Science Comics: Sharks: Nature's Perfect Hunter

Science Comics: Sharks: Nature's Perfect Hunter

One of the most often visited sections in an elementary school library is that which holds the books on sharks. Young readers are fascinated with these sea creatures in all their various forms. So I can easily predict that the latest Science Comics title will see high circulation rates and probably need replacement quite quickly.

The book begins with an introduction by marine conservation biologist, Dr. David Shiffman. He tells of his own fascination with sharks and his appreciation for the book and its contents. The book itself is filled with diagrams and images of the different species of sharks. One scene which will make adults grin in recognition shows a man tossing chum and a shark rising out of the water just as it happened in the movie "Jaws." Other pages show a series of creatures from various time periods all declining to swim in the ocean because there are sharks in there.

There are incredible facts such as, you are "more likely to be hospitalized for being struck by lightning...than for getting injured by a shark." The part that sharks play in the complex ocean food webs, the range of their sizes (from fitting in the palm of your hand to whale proportions), and pages showing the various orders of sharks within the Superorder Selachimorpha will satisfy those thirsty for details.

The images and text work well together to illustrate the amazing range of adaptations sharks have developed since their first ancestors appeared (an estimated 400 million years ago). With over 500 species, there are many opportunities for variation. Some species have phosphorescence. Thresher sharks use their tails as whips to stun their prey. Some species like the mako are even warm-blooded. One ability that will captivate readers who enjoy the gross and gruesome shows a shark turning its stomach inside out to expel what it cannot digest.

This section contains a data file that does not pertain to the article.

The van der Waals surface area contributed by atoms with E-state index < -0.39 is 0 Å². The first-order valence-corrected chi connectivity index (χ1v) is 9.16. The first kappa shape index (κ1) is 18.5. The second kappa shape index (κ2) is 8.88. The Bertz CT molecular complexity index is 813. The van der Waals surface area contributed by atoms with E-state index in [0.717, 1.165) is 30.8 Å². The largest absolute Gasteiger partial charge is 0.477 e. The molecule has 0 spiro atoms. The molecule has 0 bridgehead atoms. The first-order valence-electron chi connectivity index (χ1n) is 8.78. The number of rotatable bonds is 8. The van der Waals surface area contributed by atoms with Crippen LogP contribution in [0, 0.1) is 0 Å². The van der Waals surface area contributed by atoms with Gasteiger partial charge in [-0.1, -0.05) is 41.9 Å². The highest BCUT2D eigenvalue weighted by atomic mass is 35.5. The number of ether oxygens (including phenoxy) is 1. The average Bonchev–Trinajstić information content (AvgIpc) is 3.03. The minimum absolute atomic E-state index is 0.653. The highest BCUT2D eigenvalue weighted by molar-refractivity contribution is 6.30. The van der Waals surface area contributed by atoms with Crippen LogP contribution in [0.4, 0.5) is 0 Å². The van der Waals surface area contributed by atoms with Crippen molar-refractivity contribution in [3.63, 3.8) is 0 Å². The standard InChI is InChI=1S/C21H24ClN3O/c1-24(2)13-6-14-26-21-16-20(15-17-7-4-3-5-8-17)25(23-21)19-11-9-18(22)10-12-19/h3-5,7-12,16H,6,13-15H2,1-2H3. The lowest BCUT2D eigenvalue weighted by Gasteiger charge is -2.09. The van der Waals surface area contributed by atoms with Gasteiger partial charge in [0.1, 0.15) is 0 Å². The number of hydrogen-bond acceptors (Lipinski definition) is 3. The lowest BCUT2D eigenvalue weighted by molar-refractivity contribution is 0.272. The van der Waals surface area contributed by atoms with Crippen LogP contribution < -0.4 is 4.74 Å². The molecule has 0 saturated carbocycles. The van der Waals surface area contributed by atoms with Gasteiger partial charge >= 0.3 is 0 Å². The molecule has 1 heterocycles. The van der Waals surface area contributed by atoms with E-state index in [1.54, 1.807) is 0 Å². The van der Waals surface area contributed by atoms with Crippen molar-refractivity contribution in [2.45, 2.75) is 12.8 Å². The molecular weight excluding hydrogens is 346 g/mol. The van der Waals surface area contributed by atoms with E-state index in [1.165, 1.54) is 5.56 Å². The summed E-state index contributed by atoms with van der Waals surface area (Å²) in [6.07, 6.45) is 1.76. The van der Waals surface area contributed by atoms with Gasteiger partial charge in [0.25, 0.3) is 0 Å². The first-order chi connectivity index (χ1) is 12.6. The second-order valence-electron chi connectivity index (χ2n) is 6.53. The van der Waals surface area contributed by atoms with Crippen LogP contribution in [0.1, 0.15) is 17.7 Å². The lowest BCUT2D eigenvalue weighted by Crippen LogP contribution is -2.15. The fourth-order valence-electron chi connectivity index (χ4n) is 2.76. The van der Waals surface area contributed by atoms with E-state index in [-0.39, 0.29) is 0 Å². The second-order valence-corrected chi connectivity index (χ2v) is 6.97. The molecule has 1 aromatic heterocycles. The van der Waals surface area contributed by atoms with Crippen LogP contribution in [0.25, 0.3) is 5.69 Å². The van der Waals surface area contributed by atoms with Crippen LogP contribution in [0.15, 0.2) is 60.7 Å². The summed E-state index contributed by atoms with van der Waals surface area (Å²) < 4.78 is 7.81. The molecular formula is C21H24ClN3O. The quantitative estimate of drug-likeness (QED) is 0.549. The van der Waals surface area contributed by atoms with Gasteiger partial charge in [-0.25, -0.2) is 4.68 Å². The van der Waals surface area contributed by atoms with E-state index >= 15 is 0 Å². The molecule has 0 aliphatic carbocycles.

Folk lore and pop culture are also included. The Hawaiian legends of shapechanging shark gods, movies such as "Jaws," and the popularity of shark fin soup are all covered. Historic events like the early twentieth century shark attacks (covered in one of the I Survived books by Lauren Tarshis), as well as the more recent survivor story of Bethany Hamilton are also discussed.

Back matter includes a large spread showing the shark family tree, a glossary, and suggested phrases to use instead of the vilifying "shark attack." At the bottom of the glossary pages are illustrations of various shark egg cases (a.k.a. mermaid's purses).

Highly recommended for elementary and middle grade readers who enjoy nonfiction and books about animals.

128 pages   978-1626727878   Ages 8-13

Recommended by:  Suzanne Costner, Library Media Specialist, Tennessee USA

See more of her recommendations:


For over 400 million years, sharks have been the ocean's top predator! They're vital to our ecosystem, but their importance is often overshadowed by our own fear―even though they hardly ever threaten humans.

Dive in for an intimate look at the dynamic hammerhead, infamous great white, primordial megalodon, and the gentle nurse shark, the rare species that will let a scuba diver pet them! This book is filled to the gills with jaw-dropping illustrations and razor-sharp facts that shed light on these fascinating creatures of the deep, including their undersea terrain, cunning adaptability, and staggering variety.

Every volume of Science Comics offers a complete introduction to a particular topic―dinosaurs, coral reefs, the solar system, volcanoes, bats, flying machines, and more. These gorgeously illustrated graphic novels offer wildly entertaining views of their subjects. Whether you're a fourth grader doing a natural science unit at school or a thirty year old with a secret passion for airplanes, these books are for you!--from the pubilsher

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